Puppy exercise: how much is too much?

It is increasingly common for new puppy owners to know that they should exercise their puppies sparingly. But is it really that important to avoid strenuous puppy exercise? And just how much exercise is too much?

Puppy exercise: how much is too much? - puppies, dogs - TotallyDogsBlog.com

The question of hip dysplasia

The current position of those advising new puppy owners to restrict exercise quite severely is based mainly on concerns about joint disorders and problems with hip dysplasia.

You can read up on hip dysplasia at the Labrador Site. Still, this is a disorder of the hip joints, believed to be influenced by genetic and environmental factors.  The stresses and strains placed on the vulnerable growing joint by excessive exercise are believed to be a contributing environmental factor in developing inadequate hip joints.

What is the evidence to support this belief?

Hard and fast evidence that a puppy’s hip joints can be damaged by excessive exercise is lacking.   To prove such a theory,  an experiment would need to be set up where two groups of puppies were compared,  and one of those groups would need to be subjected to excessive exercise during the first few months of life. The hips of both groups would need to be prayed before and after the trial, and the results would be compared carefully. A large sample of dogs would need to be studied for the results to be considered relevant.

At the time of writing,  no such study has taken place.

So, how do we know that puppies’ hip joints can be damaged by exercise?

We don’t know for sure.   It seems likely that a puppy that had inherited a tendency for poor hips could have its soft and still forming hip joints made a lot worse through strenuous exercise.   It is also possible that a puppy that has inherited excellent hips will come to no harm whatsoever through a challenging workout. We just don’t know.  The advice you have been given is really a safety precaution,  and it makes sense to pay attention to this advice simply because we do know that ‘playing it safe’  will not harm your puppy.

Playing it safe

A puppy will come to no harm at all from not being taken for long walks. You have no way of knowing what state your puppy’s hips are in until and if they are x-rayed when his growth is complete.   Obviously, if your puppy’s parents had low hip scores, he stands a good chance of having good hips,  but this is not a guarantee.   Puppies with severe hip dysplasia are sometimes produced by dogs with excellent hips.   Even if your puppy has inherited great hips,  you cannot be sure that challenging exercise will not damage them while growing.

Therefore, you may feel that the sensible course for you is to restrict your puppy’s exercise to moderate limits until he has finished growing. But how do we define ‘moderate limits’?

How much exercise should your puppy have each day?

Many breeders suggest the ‘five-minute rule.’ This rule says that a puppy should have no more than five minutes of ‘organized’ exercise daily for every month of his age.  So that would be fifteen minutes a day for a three-month-old puppy, twenty minutes for a four-month-old, and so on. Organized exercise means exercise you control or arrange, such as ‘walks’  or ‘training sessions.’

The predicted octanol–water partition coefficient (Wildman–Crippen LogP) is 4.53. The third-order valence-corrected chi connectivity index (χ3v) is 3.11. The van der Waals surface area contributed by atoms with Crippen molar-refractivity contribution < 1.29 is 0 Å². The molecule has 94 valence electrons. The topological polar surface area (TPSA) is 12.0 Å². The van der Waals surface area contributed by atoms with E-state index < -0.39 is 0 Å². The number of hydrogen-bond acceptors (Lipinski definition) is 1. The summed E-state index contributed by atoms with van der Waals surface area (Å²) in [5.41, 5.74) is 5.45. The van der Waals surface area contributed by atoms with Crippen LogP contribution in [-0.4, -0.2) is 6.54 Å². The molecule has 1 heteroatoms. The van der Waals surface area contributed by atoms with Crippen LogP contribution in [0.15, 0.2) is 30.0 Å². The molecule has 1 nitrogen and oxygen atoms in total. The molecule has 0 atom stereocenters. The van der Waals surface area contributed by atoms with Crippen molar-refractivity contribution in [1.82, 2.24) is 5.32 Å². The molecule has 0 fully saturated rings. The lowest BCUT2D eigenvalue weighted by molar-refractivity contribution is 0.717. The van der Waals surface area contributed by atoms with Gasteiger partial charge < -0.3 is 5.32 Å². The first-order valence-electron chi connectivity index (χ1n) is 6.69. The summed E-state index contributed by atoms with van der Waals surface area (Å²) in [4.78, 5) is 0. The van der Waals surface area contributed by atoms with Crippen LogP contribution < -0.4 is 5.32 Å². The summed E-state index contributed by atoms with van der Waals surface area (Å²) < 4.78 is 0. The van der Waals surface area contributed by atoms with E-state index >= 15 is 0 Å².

Puppies under three months old do not need any kind of ‘walks’  at all,  just access to a ‘play area’ outdoors where they can trot about for a few minutes many times daily.

You don’t need to try to prevent puppies from trotting around the house or playing with another dog for a while, given that the puppy is free to stop and rest whenever he wants. Keep an eye on children who may inadvertently exhaust a puppy by encouraging him to play when he needs to sleep.

Try to keep a balance

If you have been to visit a friend with your five-month-old pup and their dog has played for half an hour in the garden with yours,  your dog does not need a walk as well. Walking is only one form of exercise and is no more valuable or important than games or training exercises. It is the total exercise that counts.

Once the pup is over a year old,  provided fitness is built up gradually,  most healthy dogs can be exercised as hard as is appropriate for the breed. Be careful with brachycephalic and achondroplastic breeds of dogs,  and check that your own species does not have any special needs regarding exercise.

Some breeders also prevent dogs from jumping for the first twelve months to reduce impact on the shoulder and elbow joints. This may be especially important for some of the heavier dog breeds and those that are slow to mature.

Could you talk to your vet about exercise at your first appointment with your puppy? Research is ongoing, knowledge increases constantly, and some breeds have special needs. Your vet should be updated with the latest information regarding the optimum exercise for your new puppy.

Jennifer Barker

I'm Jennifer. My passion for dogs lead to this blog's creation in 2014. I share tales of life with my pups and insights on natural dog care so fellow pet parents can nurture the joy and wellbeing of their furry friends.

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